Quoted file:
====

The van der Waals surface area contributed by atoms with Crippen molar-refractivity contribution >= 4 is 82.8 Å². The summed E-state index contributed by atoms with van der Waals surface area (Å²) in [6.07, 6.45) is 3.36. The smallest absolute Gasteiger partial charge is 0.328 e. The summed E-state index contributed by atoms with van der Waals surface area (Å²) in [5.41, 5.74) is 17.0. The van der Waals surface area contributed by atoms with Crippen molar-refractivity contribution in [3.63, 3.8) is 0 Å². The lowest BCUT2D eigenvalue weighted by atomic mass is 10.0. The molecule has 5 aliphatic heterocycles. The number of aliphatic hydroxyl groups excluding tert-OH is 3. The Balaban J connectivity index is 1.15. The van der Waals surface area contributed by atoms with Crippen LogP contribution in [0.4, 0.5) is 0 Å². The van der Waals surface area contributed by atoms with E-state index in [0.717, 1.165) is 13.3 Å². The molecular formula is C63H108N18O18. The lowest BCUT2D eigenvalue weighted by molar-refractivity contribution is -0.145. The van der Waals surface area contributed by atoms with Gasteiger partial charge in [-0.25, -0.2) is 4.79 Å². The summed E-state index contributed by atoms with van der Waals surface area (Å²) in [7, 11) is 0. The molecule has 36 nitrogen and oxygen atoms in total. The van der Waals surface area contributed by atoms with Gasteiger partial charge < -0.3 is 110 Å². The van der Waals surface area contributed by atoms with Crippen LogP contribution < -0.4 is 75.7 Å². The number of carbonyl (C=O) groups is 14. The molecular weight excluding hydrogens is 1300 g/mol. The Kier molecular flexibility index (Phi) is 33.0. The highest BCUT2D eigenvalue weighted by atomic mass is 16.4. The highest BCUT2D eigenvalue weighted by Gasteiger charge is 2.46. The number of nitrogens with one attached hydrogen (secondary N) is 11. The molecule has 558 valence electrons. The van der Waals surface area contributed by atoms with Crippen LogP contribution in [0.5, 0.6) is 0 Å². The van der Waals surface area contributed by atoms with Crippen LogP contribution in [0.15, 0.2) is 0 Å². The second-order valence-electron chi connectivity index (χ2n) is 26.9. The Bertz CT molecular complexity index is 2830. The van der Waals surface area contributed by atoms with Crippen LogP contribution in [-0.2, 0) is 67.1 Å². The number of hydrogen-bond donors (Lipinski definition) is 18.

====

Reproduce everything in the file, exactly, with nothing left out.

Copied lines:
The van der Waals surface area contributed by atoms with Crippen molar-refractivity contribution >= 4 is 82.8 Å². The summed E-state index contributed by atoms with van der Waals surface area (Å²) in [6.07, 6.45) is 3.36. The smallest absolute Gasteiger partial charge is 0.328 e. The summed E-state index contributed by atoms with van der Waals surface area (Å²) in [5.41, 5.74) is 17.0. The van der Waals surface area contributed by atoms with Crippen molar-refractivity contribution in [3.63, 3.8) is 0 Å². The lowest BCUT2D eigenvalue weighted by atomic mass is 10.0. The molecule has 5 aliphatic heterocycles. The number of aliphatic hydroxyl groups excluding tert-OH is 3. The Balaban J connectivity index is 1.15. The van der Waals surface area contributed by atoms with Crippen LogP contribution in [0.4, 0.5) is 0 Å². The van der Waals surface area contributed by atoms with E-state index in [0.717, 1.165) is 13.3 Å². The molecular formula is C63H108N18O18. The lowest BCUT2D eigenvalue weighted by molar-refractivity contribution is -0.145. The van der Waals surface area contributed by atoms with Gasteiger partial charge in [-0.25, -0.2) is 4.79 Å². The summed E-state index contributed by atoms with van der Waals surface area (Å²) in [7, 11) is 0. The molecule has 36 nitrogen and oxygen atoms in total. The van der Waals surface area contributed by atoms with Gasteiger partial charge < -0.3 is 110 Å². The van der Waals surface area contributed by atoms with Crippen LogP contribution < -0.4 is 75.7 Å². The number of carbonyl (C=O) groups is 14. The molecular weight excluding hydrogens is 1300 g/mol. The Kier molecular flexibility index (Phi) is 33.0. The highest BCUT2D eigenvalue weighted by atomic mass is 16.4. The highest BCUT2D eigenvalue weighted by Gasteiger charge is 2.46. The number of nitrogens with one attached hydrogen (secondary N) is 11. The molecule has 558 valence electrons. The van der Waals surface area contributed by atoms with Crippen LogP contribution in [0.5, 0.6) is 0 Å². The van der Waals surface area contributed by atoms with Crippen LogP contribution in [0.15, 0.2) is 0 Å². The second-order valence-electron chi connectivity index (χ2n) is 26.9. The Bertz CT molecular complexity index is 2830. The van der Waals surface area contributed by atoms with Crippen LogP contribution in [-0.2, 0) is 67.1 Å². The number of hydrogen-bond donors (Lipinski definition) is 18.